If, like Francis M. Pignatelli, you moved from Ohio under a cloud and started representing people in Colorado, you wouldn’t even have to read the rules in their entirety to find it; it’s right there in Rule 1.2(a) of the Colorado Rules of Professional Conduct:
In a criminal case, the lawyer shall abide by the client’s decision, after consultation with the lawyer, as to a plea to be entered, whether to waive jury trial and whether the client will testify.
In fact, if you had read the Ohio disciplinary rules before getting accused of a criminal conspiracy, ratting out your clients, and moving to Colorado under a cloud, you would have found the same rule in the same place. Even if you hadn’t made it through the rules to Rule 1.6, Confidentiality of Information, you could have read Rule 1.2(a) of the Ohio Rules of Professional Conduct:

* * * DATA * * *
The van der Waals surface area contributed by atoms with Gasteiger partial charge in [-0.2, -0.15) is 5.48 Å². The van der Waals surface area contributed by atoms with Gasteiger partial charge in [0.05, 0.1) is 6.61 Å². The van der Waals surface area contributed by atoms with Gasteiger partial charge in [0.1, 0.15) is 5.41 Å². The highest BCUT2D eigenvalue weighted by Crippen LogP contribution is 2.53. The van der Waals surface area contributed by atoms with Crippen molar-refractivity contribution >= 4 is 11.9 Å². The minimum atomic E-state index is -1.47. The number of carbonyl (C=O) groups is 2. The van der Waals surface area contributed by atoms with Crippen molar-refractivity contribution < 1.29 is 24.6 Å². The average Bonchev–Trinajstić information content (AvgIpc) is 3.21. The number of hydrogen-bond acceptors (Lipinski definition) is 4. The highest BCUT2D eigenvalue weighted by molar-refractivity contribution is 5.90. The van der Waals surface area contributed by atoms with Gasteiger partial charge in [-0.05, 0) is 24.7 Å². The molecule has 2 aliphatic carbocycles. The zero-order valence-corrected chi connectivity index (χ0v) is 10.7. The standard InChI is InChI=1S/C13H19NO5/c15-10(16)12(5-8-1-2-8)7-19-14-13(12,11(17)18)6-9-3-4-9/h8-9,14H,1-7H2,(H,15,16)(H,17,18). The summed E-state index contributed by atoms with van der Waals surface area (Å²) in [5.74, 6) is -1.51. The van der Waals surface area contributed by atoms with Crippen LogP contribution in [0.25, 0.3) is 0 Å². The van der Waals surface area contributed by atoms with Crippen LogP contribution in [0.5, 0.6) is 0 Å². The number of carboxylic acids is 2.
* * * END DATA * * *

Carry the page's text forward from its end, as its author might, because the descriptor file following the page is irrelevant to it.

In a criminal case, the lawyer shall abide by the client’s decision as to a plea to be entered, whether to waive a jury trial, and whether the client will testify.
So why, after ratting out your clients in Ohio and moving to Colorado, would you jeopardize your chances of continuing to practice law (and, incidentally, finding more clients to rat out) by filing a motion to withdraw plea over your client’s objection (pdf)?